My remix of the finale track on the best hip hop album of all time, featuring sampled bass loop from Julian Priester and Marianne Intrusion’s ‘Anatomy of Longing‘ and sax samples from Kryzstof Komeda’s “Astigmatic.” Continue reading
Monthly Archives: November 2011
I sleep like shit most nights – been this way my whole life. Special shout out goes out to all the narcoleptics, graveyard shift zombies, nightcrawlers and insomniacs out there. What I lose in sleep I make up for in beats.
Piano sample is from “Chez le Photographe du Motel” off of Miles Davis’s soundtrack to the French film ‘Ascenseur Pour L’Échafaud‘, along with samples from “Monkey Conquers the Demon.” Continue reading
In high school and freshman year at Boston University I was big into industrial music – Ministry, Front 242, Wax Trax, Skinny Puppy and the like. I probably spent haf of my pocket money freshman year buying industrial-edged CDs at Nuggets and Tower Records – where I picked up a compilation of proto-industrial weirdness called Tyranny of the Beat put out by Mute records (founded by Daniel Miller of The Normal – best known for ‘Warm Leatherette’) and featuring tracks by groups like Throbbing Gristle, Can and Wire that were mostly recorded in the 70s and early 80s.
Love ’em or hate ’em, it’s impossible to deny how much drum machines have impacted modern music tastes and sensibilities, as this recent article on Slate explains:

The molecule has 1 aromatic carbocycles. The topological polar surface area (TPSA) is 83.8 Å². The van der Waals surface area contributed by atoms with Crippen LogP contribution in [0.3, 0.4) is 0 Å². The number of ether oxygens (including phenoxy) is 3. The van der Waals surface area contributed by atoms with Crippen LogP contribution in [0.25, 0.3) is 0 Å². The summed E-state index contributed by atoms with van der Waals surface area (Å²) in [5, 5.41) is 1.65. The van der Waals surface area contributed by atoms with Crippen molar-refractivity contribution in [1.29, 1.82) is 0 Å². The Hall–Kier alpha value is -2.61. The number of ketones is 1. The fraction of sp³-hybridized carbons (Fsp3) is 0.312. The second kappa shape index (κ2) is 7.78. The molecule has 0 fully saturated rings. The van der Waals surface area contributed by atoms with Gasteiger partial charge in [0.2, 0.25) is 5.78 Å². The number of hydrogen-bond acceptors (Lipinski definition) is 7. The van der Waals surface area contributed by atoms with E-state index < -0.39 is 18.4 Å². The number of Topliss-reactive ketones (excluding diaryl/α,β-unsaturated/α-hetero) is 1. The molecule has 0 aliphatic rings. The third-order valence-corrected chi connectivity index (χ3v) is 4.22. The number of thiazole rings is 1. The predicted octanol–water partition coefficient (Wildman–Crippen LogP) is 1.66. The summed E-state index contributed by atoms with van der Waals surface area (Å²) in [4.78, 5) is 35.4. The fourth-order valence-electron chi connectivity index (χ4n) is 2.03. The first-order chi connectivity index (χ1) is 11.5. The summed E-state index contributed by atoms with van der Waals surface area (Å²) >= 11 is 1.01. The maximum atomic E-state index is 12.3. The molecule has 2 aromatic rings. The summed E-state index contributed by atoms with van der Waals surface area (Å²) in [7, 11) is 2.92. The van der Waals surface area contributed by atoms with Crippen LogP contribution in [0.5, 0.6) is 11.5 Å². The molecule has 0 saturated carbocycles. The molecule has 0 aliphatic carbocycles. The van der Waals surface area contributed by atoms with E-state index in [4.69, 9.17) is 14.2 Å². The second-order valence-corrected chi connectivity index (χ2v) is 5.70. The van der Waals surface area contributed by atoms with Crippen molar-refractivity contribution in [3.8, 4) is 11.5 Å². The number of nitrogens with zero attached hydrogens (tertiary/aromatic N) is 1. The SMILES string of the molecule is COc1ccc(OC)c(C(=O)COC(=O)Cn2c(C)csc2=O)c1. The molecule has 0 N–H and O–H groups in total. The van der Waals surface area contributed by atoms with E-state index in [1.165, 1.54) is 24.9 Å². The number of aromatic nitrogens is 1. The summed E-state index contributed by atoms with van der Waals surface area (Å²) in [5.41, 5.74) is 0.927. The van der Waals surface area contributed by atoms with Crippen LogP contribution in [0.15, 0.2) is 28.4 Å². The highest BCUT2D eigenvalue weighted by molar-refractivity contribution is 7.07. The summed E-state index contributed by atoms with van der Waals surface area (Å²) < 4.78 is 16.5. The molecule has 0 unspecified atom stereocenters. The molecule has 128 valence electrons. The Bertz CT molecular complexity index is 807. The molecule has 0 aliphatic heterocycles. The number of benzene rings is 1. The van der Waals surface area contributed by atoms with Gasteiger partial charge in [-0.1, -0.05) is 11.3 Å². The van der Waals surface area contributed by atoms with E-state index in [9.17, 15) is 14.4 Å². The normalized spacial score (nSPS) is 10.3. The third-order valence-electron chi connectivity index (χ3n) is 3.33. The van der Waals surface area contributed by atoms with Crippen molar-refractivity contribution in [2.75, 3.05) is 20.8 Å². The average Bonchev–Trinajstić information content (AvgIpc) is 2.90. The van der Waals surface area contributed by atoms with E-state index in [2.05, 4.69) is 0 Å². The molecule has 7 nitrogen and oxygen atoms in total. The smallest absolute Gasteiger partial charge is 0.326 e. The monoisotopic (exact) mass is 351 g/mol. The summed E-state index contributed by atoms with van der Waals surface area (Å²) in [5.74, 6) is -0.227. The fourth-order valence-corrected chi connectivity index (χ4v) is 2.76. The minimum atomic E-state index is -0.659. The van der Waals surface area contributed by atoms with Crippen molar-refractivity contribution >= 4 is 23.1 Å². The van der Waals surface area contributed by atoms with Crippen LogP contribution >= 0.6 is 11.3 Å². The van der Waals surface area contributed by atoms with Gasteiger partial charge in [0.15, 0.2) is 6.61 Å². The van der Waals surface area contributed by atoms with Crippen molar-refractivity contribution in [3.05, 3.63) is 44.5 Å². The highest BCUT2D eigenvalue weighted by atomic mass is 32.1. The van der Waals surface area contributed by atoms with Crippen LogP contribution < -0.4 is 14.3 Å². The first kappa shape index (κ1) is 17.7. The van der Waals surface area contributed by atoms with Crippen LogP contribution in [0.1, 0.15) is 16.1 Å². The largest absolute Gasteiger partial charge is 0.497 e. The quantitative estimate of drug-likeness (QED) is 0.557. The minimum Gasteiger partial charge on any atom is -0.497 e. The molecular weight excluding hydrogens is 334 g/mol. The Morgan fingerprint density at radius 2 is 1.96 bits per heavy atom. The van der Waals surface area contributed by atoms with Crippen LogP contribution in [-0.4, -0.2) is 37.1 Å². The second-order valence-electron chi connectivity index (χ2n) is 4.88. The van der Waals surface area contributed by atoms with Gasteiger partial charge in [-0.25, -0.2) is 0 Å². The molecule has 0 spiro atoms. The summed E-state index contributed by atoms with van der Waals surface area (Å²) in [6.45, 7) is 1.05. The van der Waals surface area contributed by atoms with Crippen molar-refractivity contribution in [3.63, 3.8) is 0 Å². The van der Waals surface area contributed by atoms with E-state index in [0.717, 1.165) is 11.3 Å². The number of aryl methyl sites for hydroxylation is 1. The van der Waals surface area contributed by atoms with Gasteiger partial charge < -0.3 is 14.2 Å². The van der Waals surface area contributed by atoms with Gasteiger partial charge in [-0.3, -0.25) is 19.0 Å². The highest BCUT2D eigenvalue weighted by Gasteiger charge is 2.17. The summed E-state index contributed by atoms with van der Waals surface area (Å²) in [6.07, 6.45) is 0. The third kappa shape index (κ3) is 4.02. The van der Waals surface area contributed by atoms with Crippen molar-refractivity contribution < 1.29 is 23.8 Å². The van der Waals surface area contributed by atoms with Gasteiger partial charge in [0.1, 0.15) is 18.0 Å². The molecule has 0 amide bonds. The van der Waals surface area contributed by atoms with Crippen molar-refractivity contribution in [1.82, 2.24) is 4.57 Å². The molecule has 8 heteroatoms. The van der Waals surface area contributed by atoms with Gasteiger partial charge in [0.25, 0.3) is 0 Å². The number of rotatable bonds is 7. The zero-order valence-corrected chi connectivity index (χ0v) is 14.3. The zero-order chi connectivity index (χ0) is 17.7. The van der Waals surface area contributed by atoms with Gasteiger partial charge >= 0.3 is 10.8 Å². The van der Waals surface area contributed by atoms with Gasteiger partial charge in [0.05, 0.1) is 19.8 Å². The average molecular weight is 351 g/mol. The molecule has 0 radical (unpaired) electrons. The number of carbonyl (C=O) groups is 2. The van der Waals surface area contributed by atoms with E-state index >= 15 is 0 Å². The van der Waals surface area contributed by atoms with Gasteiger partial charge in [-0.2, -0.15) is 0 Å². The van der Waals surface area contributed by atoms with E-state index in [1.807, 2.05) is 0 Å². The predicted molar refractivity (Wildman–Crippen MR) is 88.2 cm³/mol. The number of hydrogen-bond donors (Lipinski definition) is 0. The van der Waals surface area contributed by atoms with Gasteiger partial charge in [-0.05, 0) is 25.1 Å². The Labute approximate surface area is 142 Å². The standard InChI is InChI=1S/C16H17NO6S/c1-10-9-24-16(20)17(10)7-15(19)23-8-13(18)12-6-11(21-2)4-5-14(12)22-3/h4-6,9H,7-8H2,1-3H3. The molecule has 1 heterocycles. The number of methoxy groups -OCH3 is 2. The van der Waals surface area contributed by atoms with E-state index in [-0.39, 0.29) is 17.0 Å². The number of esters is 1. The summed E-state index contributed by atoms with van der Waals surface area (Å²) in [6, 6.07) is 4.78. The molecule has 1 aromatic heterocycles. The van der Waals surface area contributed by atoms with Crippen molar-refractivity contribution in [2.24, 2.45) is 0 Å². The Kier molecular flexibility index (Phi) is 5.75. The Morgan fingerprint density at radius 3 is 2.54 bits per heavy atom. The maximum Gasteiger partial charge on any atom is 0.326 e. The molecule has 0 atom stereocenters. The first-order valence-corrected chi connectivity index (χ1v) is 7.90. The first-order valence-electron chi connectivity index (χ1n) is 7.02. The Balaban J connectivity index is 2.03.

People tend to associate drum machines with the 1980s, the age of the Roland TR-808—which helped define a long stretch of hip hop with ground-shaking bass—and the digital Linn LM-1, which used the sampled sounds of real drums. But the drum machine made its first tentative steps into pop music in the early 1970s. There’s a Riot is the centerpiece of a cluster of watershed moments in early drum machine history. Brian Wilson used it around the same time for the song “Til I Die” (perhaps something about drum machines appealed to reclusive pop geniuses?). It’s all over JJ Cale’s album Naturally, released in December of 1971. In Germany, Can and Kraftwerk also dove into this new world of sound—to a whole other, weird, effect. In the next few years, Bob Marley, Shuggie Otis, and others would follow suit … Beyond aesthetic considerations, the rise of the drum machine represented a philosophical shift. Ceding the job of rhythm, which mirrors the human heart and respiratory rates, to circuits and wires overhauled notions of what it means to make music. Continue reading